You Can’t Be What You Can’t See
A young woman of Indian parentage craved role models.
I was born in Colorado and went to school in Boulder my whole life. But I didn’t spend summers hiking 14ers or backpacking in RMNP or climbing in Eldo. Instead I read. A lot. I had always loved hiking and being outdoors and wanted to do more, but my parents immigrated from India, and education came first, risk never.
“Humsi, no, you’ll get eaten by a mountain lion and die.”
“Humsi, no, you’ll get lost, get eaten by a mountain lion and die.“
“Humsi, no, that’s dangerous and you’ll get eaten by a mountain lion. And die! Now go study!”
“But Mom, I’m in middle school!”
They didn’t know anything about the outdoors. How could they?
Naturally, in college I rebelled against my parents’ expectation of being either a doctor or engineer by studying … biomedical engineering. In both climbing and engineering I see leaders and brands alike calling for more representation, more diversity, more “hard conversations.” I think it’s important that brands, leaders and media do better. If you’re in the majority, it’s hard to understand the power of seeing people who look like you breaking the stereotypes you didn’t even know you had about yourself.
Indian girls are supposed to be soft, polite and obedient. They are demure, exotic. (That one’s no joke. I have straight up been called that. Stop fetishizing Asian women!) A good Indian girl is delicate and fair-skinned. She doesn’t sweat or get awkward tan lines from her Chacos.
In my family’s culture, the worst thing that could happen to a girl is getting hurt, physically injured. Never mind that she may never find her passion. Nor learn to push past her fear and accomplish something purely for herself. Nor learn to appreciate what her body can do, instead of how it can look.
I almost never saw people who looked like me climbing or mountaineering. I never saw women of color touted on the cover of Rock and Ice. With enough repeated messaging, and enough images that look nothing like you, your default becomes, “I can’t do that.”
This is why representation matters. Because when I went to every climbing session at Colorado University’s rock gym with a knot in my stomach, nervous about how bad I was compared to everyone else who seemed to have grown up in a harness, it wasn’t the image of Tommy Caldwell that got me stoked to keep climbing. It wasn’t Alex Honnold, Chris Sharma or Adam Ondra, or even Lynn Hill. It was a Google search, an Instagram account, three simple words that suddenly made me feel I wasn’t alone: Brown Girls Climb.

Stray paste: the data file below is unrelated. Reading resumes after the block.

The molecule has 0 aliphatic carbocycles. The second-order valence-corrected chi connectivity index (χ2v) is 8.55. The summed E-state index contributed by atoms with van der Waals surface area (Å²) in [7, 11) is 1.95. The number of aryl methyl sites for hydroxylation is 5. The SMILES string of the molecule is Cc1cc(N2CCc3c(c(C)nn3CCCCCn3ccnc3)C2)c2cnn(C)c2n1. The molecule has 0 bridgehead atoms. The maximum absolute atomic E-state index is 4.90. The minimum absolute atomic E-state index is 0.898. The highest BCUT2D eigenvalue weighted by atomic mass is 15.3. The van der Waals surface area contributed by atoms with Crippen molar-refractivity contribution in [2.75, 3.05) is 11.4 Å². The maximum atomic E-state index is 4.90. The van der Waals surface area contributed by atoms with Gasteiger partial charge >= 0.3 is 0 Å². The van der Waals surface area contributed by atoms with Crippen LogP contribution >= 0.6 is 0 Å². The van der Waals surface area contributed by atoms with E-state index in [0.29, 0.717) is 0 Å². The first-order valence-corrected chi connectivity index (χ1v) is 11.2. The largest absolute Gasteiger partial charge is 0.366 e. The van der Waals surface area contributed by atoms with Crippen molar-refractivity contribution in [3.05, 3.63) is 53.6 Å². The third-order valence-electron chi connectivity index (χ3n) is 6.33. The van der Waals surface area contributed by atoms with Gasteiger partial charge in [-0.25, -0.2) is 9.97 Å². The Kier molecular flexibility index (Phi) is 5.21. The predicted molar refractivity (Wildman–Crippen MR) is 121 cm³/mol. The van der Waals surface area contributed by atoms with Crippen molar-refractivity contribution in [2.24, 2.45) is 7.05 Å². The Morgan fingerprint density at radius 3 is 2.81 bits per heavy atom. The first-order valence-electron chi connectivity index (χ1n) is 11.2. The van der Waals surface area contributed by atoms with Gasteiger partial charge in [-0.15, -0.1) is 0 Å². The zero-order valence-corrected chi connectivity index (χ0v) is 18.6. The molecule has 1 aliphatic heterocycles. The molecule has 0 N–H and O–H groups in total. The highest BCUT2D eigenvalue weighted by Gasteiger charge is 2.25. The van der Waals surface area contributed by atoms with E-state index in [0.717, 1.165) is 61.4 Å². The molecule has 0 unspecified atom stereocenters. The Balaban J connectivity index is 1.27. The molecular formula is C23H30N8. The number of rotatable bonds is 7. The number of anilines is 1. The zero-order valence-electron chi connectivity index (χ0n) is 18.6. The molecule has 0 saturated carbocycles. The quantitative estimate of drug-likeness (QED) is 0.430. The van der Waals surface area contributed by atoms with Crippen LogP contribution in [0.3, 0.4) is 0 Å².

For the first time, I, someone who was searching desperately for a sense of adventure and fresh off her first V1, saw other brown girls climbing. Shredding. They were crushing grades I hadn’t dreamed of. Whether they were beginners or veterans, the stories of each of these featured women inspired me to keep with it, despite my general feeling of noobery every time I stepped in the gym. Then I heard about “Project Wild Women,” a documentary by Kopal Goyal about female athletes in extreme sports in India. The film showed how 14 women from across India, in sports from ice climbing to skateboarding to mountain biking, didn’t let the naysayers dictate their love of the sport. Their excitement of crushing their hardest grade, of overcoming their fear and their insecurities, pushed that “I can’t do that” to “I can’t do that yet.”
Representation is like beta. You struggle with a problem, a crux, for hours, days, even longer. Then all it takes is seeing someone else do it: the holds she uses, the body position, the movement. It clicks. A heel hook here, the confidence to take up space in the gym there, and bam, you’ve done something.
While I’m still often the only brown girl in these places, I believe now more than ever in my right, in everyone’s right, to be there—to take up space and opinions. To change the default. To try. To fail. To fall. To continue.
Having more role models that looked like me growing up would have expanded the world of what I, and my parents, thought was possible for an Indian girl—immensely. I’m realizing now as a climber that we are the generation that has to be those role models for the next kids.
Humsini Acharya is a first-generation Indian-American entrepreneur. She likes rock climbing, bouldering, shark diving and trying new things, one of which, for now, is skateboarding. She is co-founder of a tech start up, Stride Tech Medical Inc.
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